View Full Version : Rock Installation

04-01-2007, 01:51 AM
hey guys I'm looking for alittle help in figuring out what to charge for a up coming job. I did a job last fall but I'm pretty sure i didn't charge nearly what i should of. the current job I'm trying to price now is for a lady who wants a 500 sf area of sod removed then she wants me to put down Eastern Seashore and it locally goes any were from 48 to 68 dollars a ton. I'm really just getting started in the business so if any one could give me alittle help in figuring out a good estimate to give her i would really appreciate.

04-01-2007, 09:47 AM
I think a lot will depend on the job itself. Can you get access to the yard with a machine? How many ton? Does it have to be wheelbarreled in? All questions like this need to be answered.

Generally, for us to just lay stone I figure for 85/hr for our dingo and another 55/hr for a general laborer to spread it. I haven't ever gotten an official time on it but this past Thursday we placed 7yds of QP or about 11-12 ton of material for a parking pad. Took us 3 man-hrs on the machine and another 5 man-hrs to grade, rake, and tamped. We did tamp in three lifts since we have a small compactor so that was kinda time consuming.

Anyhow we charged 250 labor for the machine, another 275 for the general labor and then another 300 for material. All in all, for a half days work of stone we received 825 bucks.

04-03-2007, 01:01 AM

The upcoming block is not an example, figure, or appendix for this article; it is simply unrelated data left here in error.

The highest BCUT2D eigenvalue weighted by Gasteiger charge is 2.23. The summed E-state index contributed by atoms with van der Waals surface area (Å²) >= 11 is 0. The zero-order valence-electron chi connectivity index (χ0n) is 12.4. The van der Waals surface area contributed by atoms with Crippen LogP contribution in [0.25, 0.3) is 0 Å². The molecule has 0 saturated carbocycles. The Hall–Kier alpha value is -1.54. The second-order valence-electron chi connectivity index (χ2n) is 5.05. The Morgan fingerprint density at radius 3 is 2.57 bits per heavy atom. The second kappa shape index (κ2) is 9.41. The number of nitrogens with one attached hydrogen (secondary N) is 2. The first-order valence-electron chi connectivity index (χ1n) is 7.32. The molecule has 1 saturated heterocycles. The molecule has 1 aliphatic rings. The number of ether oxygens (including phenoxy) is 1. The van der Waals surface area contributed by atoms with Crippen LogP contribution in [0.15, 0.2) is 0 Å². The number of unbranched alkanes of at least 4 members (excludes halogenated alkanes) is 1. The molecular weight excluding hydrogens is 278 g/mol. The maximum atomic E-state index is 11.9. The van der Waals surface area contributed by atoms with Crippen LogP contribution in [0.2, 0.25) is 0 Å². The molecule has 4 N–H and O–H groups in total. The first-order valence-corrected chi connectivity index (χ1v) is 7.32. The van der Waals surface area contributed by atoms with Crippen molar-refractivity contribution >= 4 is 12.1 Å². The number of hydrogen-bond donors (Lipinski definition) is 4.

Measure it like you would for a mulch install, then figure what you would charge and multiply it by 5.

Rock is a monster to work with....

Travel'n Trees
04-03-2007, 01:32 AM
Rock is a monster but with the right equipment wheelbarreling it ain't bad it is the scooping once you quit that part of it you will love it.

04-03-2007, 03:51 PM
it going to be all by hand,shoves,wheelbarrows, the real fun way to do it. And ya thats what i have herd the rocks a monster to work with, this is really my first big job and im most worried about making it seem like im trying to over charge her for it, because i want to do a good job but i also want to make it worth it. So she happy with the price but i also make a decent amount for the work.

04-03-2007, 10:55 PM
The biggest selling point to rock is you have to emphasize how much work it is. For example if your getting 2 yards of rock, which weighs around 4000lbs (i forget if its about a ton per yard) make sure you tell them that you will be hauling 2 tons of rock via wheelbarrow. THats the biggest thing with rock is not selling yourself short on the labor end.

04-04-2007, 01:40 PM
OK i got some figures and I'm going to need about 8 ton of the eastern seashore. which goes for about 69.00 a ton. before delivery, and taxes. and I'm figure probably around 20 to 25 for delivery. so it going to cost about 95 dollars for the rocks after everything included in the price. So for the rocks i figure it going to cost about 760 and then when i add on the edging and the weed block to cover the 450 sf area i figure about another 280 so for just the materials i figure around about 1000. But I'm still have a hard time figuring out how much i should charge for labor. I'm still new and learning so any one that could help me get in the right direction it would be greatly appreciate it.

04-04-2007, 01:58 PM
8 ton is an awful lot to do by barrels and shovels. That's gonna hurt. I'd consider speeding up the job with a piece of equipment. Before we purchased our dingo it cost us 130/day to rent it. Even if you can't get the equipment on the yard you can have it delivered in the street and have the equipment at least load it for you. Just line up two wheelbarrows side by side and dump it in. Saves a lot on the back.

That said, I'd charge 85/hr for an equipment operator and another 55/hr for your general laborer. 8 Ton is only about 2-3yards. With my dingo I could probablly have it done in about an hour and a half. So probablly about 350-400 in labor and 1.5 times your material costs.